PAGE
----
Geoff Grace played a key role in Manildra Group’s growth, parallel to that of Australia’s paper industry, in the 1970s and 1980s.
The Technical Manager’s expertise and heavy involvement with the paper industry at the time led to starch sales becoming a pillar of strength for Manildra Group – and an investment that would prove pivotal to the skyrocketing future growth of the 100 per cent Australian familyowned international agribusiness.
It was in 1970 when Manildra Group Chairman Dick Honan made what Mr Grace said was a “brave” move to purchase the Horlicks starch plant at Nowra, on the NSW South Coast.
“This provided much-needed space and facilities for a major expansion in starch and gluten output that had not been possible at Manildra’s former starch facility in Auburn, due to space and environmental limitations,” said Mr Grace.
His advanced technical knowledge proved instrumental in the innovation and development of Shoalhaven Starches plant at Nowra into one of the world’s largest gluten and starch facilities of its kind.
“Dick’s ambition and drive made this work – it was a brave move,” recalled Mr Grace of the “huge challenge” managing growth in ’70s alongside “phenomenal” investment in the facility.
Along with strengthening and brightening paper, Manildra Group’s starches are used for value-adding uses such as strengthening cardboard or making food from lollies to sauces and noodles.
Manildra Group General Manager Peter Simpson said the ace up Mr Grace’s sleeve was his ability to share with customers and co-workers his “profound knowledge” of starch’s technical elements and value in food and industrial uses.
And as a man of “extreme integrity, reliability and honesty”, Mr Grace’s authenticity is reflected in his approach to customers as the steady hand to “seal the deal”.
“Geoff was welcomed by all the paper mills across Australia, where he provided advice on the use and potential of the Manildra starch in the paper industry,” said Mr Simpson.
“It was a win-win business relationship with the paper mills of Australia.”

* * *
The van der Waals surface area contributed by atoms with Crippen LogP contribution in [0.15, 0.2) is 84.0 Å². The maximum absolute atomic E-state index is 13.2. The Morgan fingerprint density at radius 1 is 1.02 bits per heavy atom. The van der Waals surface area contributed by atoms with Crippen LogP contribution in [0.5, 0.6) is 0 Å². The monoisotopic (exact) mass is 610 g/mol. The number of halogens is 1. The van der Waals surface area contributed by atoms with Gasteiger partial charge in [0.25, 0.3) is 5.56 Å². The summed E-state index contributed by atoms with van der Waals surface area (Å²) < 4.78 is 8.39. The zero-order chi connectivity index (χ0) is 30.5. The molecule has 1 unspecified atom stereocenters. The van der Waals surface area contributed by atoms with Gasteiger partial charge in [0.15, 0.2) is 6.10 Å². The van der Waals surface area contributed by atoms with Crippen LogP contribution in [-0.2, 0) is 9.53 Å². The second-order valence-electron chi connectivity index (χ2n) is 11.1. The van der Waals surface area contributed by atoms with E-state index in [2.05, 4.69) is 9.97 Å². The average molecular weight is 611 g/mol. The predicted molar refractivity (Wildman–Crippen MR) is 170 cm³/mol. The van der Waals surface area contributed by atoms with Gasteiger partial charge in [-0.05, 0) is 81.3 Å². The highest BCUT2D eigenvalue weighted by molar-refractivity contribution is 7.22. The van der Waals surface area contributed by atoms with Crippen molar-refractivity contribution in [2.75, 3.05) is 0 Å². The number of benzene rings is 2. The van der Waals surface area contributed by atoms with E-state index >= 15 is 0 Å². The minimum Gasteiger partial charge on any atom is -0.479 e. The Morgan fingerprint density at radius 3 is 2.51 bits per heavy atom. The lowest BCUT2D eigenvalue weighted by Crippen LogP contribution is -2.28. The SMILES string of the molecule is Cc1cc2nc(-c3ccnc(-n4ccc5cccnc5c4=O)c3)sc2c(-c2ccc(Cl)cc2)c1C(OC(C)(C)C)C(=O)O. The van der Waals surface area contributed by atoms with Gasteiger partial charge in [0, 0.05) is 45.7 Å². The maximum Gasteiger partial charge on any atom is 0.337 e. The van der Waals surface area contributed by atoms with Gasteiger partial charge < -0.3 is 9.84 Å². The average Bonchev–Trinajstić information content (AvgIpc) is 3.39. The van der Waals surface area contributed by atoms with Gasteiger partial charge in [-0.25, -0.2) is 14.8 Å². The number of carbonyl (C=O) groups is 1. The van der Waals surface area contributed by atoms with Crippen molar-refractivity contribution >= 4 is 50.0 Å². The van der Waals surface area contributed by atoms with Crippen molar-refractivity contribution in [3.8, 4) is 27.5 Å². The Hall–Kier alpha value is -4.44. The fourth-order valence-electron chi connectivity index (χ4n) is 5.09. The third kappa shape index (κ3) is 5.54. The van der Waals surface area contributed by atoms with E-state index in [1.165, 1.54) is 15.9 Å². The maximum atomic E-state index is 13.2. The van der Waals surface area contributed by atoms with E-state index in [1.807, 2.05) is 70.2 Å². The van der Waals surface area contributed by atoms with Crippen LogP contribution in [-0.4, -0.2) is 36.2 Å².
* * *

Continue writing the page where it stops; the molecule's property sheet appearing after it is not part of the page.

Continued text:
At Shoalhaven Starches, Mr Grace worked mainly to streamline production flows – improving sustainability and cost-efficiencies through a closed-circle, fully-integrated system – including assisting Energy and Sustainability Manager Brian Hanley set up the on-site environmental farm in compliance with environmental regulations.
He also spent two years in the United States in the ’70s, where he was instrumental in establishing Manildra’s starch and gluten production plant at Minneapolis.
“The gluten capacity and market continued to grow and drove ongoing investment there,” Mr Grace said.
“While the gluten sold itself, it was harder competing with corn starch. But our high-quality, premium Australian wheat set our starch apart from the rest.”
Mr Grace joked that while survival was his greatest achievement, he was personally most proud of the development of cationic wheat starch, prompted by an industry change from acid sizing to neutral and alkaline sizing. He said it become necessary to reformulate cationic starch to suit changed conditions and found that, for a variety of technical reasons, the new formulations worked best with tapioca starch – which is now the industry standard.
He also travelled extensively with Mr Simpson for business, with trips to Japan, Taiwan, Philippines and Indonesia about industrial starch exports, largely for the offshore paper industry.
The two made a great team, with the “far more extrovert” Mr Simpson “getting them all revved up” for Mr Grace to follow-up with all the technical detail and advice.
In reflecting on his 41 years working with Manildra Group, Mr Grace described Chairman Dick Honan as “obsessive about his business, passionate and incredibly generous”.
“Major products are fuel and food, both essential for daily living – the sky’s the limit for Manildra Group,” Mr Grace said.